As nearly every news outlet covered Lea Michelle’s supposed baby bump yesterday, I found myself repeatedly shouting “Come on!” “Really?” and “Ugh!” to my computer and TV screens. One report noted her “hint of something other than rock-hard, six-pack abs,” and I nearly lost it because the truth is, no matter how fit you are, it’s just not normal to have a perfectly flat stomach all the time.
After you eat or drink, food and liquids naturally expand your stomach and intestines, so at least a little "bump" is inevitable every single day, even if your weight and body fat are completely stable.
Some of the healthiest foods, including beans, broccoli, cauliflower, cabbage, Brussels sprouts, and onions produce gas as they’re being digested, which will expand your GI tract like air filling a balloon. And just eating a bulkier meal, even if it’s super healthy like a large salad, means your midsection will inflate more than if you ate a compact energy bar with the same number of calories.
Then there's the fizzy bubbles created by carbonation, which are gas, so reaching for sparkling water rather than still can also trigger a temporary extension.
Finally, some not-so healthy-habits can also lead to belly bloat, including smoking, chewing gum, eating too fast, and skipping meals. Each causes you to gulp excess air, which can fill up your GI tract and trigger some swelling.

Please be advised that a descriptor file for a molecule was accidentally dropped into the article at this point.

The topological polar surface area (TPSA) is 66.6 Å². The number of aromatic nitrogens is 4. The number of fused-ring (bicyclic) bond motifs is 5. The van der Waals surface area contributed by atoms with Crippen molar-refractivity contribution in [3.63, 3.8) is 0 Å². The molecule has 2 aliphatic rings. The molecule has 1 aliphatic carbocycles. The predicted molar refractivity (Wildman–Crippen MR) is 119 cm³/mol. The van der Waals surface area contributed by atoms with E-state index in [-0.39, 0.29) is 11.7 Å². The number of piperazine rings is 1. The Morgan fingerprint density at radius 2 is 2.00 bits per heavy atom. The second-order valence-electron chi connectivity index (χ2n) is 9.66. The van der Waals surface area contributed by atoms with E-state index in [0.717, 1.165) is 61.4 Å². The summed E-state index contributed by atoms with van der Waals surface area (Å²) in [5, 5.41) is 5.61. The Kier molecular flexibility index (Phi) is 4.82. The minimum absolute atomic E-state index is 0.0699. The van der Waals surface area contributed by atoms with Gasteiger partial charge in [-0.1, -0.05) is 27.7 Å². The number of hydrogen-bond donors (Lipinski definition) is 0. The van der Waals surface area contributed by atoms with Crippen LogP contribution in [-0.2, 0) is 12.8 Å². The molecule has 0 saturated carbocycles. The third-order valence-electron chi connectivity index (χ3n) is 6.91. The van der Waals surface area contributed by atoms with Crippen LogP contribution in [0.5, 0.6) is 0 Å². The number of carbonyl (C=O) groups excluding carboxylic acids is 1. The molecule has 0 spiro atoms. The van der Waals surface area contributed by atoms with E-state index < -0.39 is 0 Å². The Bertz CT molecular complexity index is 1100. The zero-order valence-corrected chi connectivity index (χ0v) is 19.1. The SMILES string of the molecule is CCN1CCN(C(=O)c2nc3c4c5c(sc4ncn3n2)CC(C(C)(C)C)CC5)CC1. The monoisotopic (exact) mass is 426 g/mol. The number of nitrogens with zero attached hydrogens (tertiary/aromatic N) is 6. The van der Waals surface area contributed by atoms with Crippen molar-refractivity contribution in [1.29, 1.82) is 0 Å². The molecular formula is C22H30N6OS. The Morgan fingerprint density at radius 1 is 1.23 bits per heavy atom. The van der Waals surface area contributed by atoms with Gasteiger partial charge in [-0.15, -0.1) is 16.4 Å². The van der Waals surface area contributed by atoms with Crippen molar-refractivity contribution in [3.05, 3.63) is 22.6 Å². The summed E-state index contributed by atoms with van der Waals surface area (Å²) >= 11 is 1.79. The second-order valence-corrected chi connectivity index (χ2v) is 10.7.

Bottom line: It’s normal for your belly to bulge a bit and deflate throughout the day, and the degree of post-meal belly expansion has no correlation to how a meal will impact your weight or health.
Baby-bump rumors are about as logical as accusing a pregnant woman of having a boob job—bigger breasts are a normal consequence of pregnancy, and a rounded tummy is a normal result of eating, end of story. So the next time you see a friend, co-worker or celeb sporting a little curve, instead of wondering when she’s due or if she’s packing on pounds, consider that maybe she just had Chipotle for lunch!
What’s your take on this topic? Do you experience more bloating after certain meals, or have you ever been asked if you’re pregnant after simply eating lunch? Do celeb baby-bump rumors drive you crazy too? Please share your thought or tweet them to @cynthiasass and @Shape_Magazine.
P.S. For the record, I loved Lea Michelle’s classy Twitter response: "My first fake pregnancy rumor! I've finally made it! :)"
Cynthia Sass is a registered dietitian with master's degrees in both nutrition science and public health. Frequently seen on national TV, she's a SHAPE contributing editor and nutrition consultant to the New York Rangers and Tampa Bay Rays. Her latest New York Times best seller is S.A.S.S! Yourself Slim: Conquer Cravings, Drop Pounds and Lose Inches.